Workers keep on dying during FIFA World Cup Qatar2022
by Stefano Vecchia

One Philippine migrant fell to his death during repair work at a FIFA training base, adding one more victim to the thousands who perished during construction. Human Rights Watch slams the indifference of the organisers. Back in the Philippines, a poll suggests that most Filipinos still think the World Cup spreads positivity and unites the world.

Doha (AsiaNews/Agencies) – A Philippine migrant worker employed at a World Cup site in Qatar died during the tournament eliciting no interest on the part of Qatari authorities or FIFA.

Alex, last name unknown, fell to his death recently while doing repair work at a FIFA training base, Human Rights Watch reported in a strongly worded statement, reacting to the event organisers’ failure to comment on what happened.

Alex's is but the latest of thousands of deaths among migrant workers. According to the British newspaper The Guardian, some 6,500 workers lost their lives during the preparatory phase of a sporting event already in the crosshairs for abuses reported by many parties over the years.

Unlike many other deaths that were not investigated, local authorities, under the world spotlight, contacted Alex’s family in the Philippines and launched an investigation into his case to determine the causes of his death.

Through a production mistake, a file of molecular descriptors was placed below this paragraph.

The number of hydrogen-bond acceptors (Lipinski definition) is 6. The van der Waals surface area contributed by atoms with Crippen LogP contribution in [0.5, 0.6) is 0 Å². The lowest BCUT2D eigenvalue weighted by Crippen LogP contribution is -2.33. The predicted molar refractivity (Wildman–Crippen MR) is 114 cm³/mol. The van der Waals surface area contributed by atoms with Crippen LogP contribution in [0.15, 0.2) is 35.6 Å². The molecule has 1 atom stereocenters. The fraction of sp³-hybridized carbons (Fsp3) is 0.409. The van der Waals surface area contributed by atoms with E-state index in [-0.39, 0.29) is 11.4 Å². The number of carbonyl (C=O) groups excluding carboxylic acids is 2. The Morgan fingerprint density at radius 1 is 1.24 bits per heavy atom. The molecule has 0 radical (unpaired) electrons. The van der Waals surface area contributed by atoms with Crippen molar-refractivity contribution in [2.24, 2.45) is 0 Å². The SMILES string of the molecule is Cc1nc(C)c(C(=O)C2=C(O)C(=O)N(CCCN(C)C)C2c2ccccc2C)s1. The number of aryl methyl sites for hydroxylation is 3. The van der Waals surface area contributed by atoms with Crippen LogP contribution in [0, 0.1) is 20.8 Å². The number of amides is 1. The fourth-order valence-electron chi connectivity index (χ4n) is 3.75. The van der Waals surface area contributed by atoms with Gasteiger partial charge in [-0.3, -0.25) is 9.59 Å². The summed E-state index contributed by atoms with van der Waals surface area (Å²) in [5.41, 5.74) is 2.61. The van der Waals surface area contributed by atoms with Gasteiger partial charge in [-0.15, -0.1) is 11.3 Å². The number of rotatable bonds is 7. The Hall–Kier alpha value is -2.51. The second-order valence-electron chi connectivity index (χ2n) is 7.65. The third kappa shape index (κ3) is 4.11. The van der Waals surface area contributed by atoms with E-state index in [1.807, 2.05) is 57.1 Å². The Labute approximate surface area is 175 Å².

However, Qatar2022 organisers and FIFA Secretary General Fatma Samoura failed to show any sensitivity.

“This shameful government attitude towards migrant worker deaths is reflected in the authorities’ failure to investigate the thousands of migrant worker deaths since 2010. It also ignores that many of these deaths were preventable,” reads the Human Rights Watch statement.

“Instead, the authorities regularly attributed these uninvestigated deaths to ‘natural causes’ or ‘cardiac arrest.’ This leaves many families of migrant workers ineligible for compensation under the Qatari labour law.”

“The Qatari Supreme Committee was quick to deny the death was under its jurisdiction, even though at the time of his death, Alex was repairing FIFA infrastructure,” the New York-based advocacy group added.

Last but not least, “The FIFA and Qatari authorities’ responses exemplify their entities’ longstanding disregard for migrant workers’ lives, repeated obfuscation of key facts, and the failure to take responsibility for migrant workers’ safety.”

Despite reports about how Philippine migrant workers are treated in Qatar, back home a survey indicates that about 60 per cent of core Philippine football fans still believe the World Cup can spread positivity and unite the world, the Manila-based Business World reports.

TGM Research, a market research company, found similar support around the world.